Petra’s Pulse, Drinking the Dawn

Review in Issue 17-1 | Spring 2005

Think Ionesco’s Old Man and Old Woman of The Chairs, only 70 years younger. Selina Papoutseli and Jamie Wood, performers and devisers of Drinking the Dawn, create equally idiosyncratic and eccentric worlds with sensual precision and beauty. The Woman surrenders sleep for cooking, concocting a variety of dishes before our eyes and noses. The Man is a dreamer. On the tones of a softly played accordion melody, the dreamer glides into the world of the Woman. They meet and play, for real. As the two worlds converge, the Man and the Woman appear to be helping each other play out their respective fantasies: Him as her lost lover who she feeds and nurtures, and Her as part of his romantic fantasy in free-fall dreaming. It is a joy to watch. Watchfulness itself becomes ludic. In one moment, the Man walks up to the audience and looks at the faces of the spectators with a surprised smile. Another meeting of worlds occurs. Its playfulness guards against pretension. The landscape of dawn is a place where shapes do not have to be solid. Musings and movements are still allowed their dream-like forms. It is a soft, sensual yet striking place, animated by evocative sound design. The performers ensure that free dreaming is channelled into a tighter, glistening bell that bounces and dances with grace and allure. It comes to a gentle stop when the first words of the play are spoken and the piece comes to an end. Morning has broken?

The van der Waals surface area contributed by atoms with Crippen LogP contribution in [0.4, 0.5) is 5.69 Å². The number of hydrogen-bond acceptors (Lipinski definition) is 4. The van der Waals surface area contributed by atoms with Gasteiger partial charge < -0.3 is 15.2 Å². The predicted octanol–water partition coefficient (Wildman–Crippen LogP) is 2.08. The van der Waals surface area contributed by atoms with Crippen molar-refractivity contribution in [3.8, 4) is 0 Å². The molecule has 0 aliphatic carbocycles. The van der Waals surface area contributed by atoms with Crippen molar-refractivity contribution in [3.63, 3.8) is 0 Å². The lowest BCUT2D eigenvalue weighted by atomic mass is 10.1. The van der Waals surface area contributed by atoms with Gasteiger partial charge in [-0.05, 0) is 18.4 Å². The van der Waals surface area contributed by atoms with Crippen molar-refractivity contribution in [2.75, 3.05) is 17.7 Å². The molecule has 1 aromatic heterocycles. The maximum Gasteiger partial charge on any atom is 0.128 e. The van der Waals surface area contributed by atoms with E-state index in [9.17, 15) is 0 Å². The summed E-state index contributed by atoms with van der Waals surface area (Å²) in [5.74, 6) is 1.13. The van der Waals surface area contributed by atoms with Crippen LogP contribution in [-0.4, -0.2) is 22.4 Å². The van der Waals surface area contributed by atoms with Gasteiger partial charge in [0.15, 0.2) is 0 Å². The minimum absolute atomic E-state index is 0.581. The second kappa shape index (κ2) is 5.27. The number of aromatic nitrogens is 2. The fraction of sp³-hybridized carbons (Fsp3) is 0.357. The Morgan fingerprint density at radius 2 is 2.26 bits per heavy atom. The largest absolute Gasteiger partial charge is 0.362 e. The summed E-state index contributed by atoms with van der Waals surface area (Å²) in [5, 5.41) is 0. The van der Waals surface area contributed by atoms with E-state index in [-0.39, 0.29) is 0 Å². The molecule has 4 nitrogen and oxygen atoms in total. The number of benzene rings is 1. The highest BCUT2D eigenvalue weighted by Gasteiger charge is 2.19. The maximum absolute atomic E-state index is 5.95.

Presenting Artists
Presenting Venue
Date Seen
  1. Oct 2004

This article in the magazine

Issue 17-1
p. 27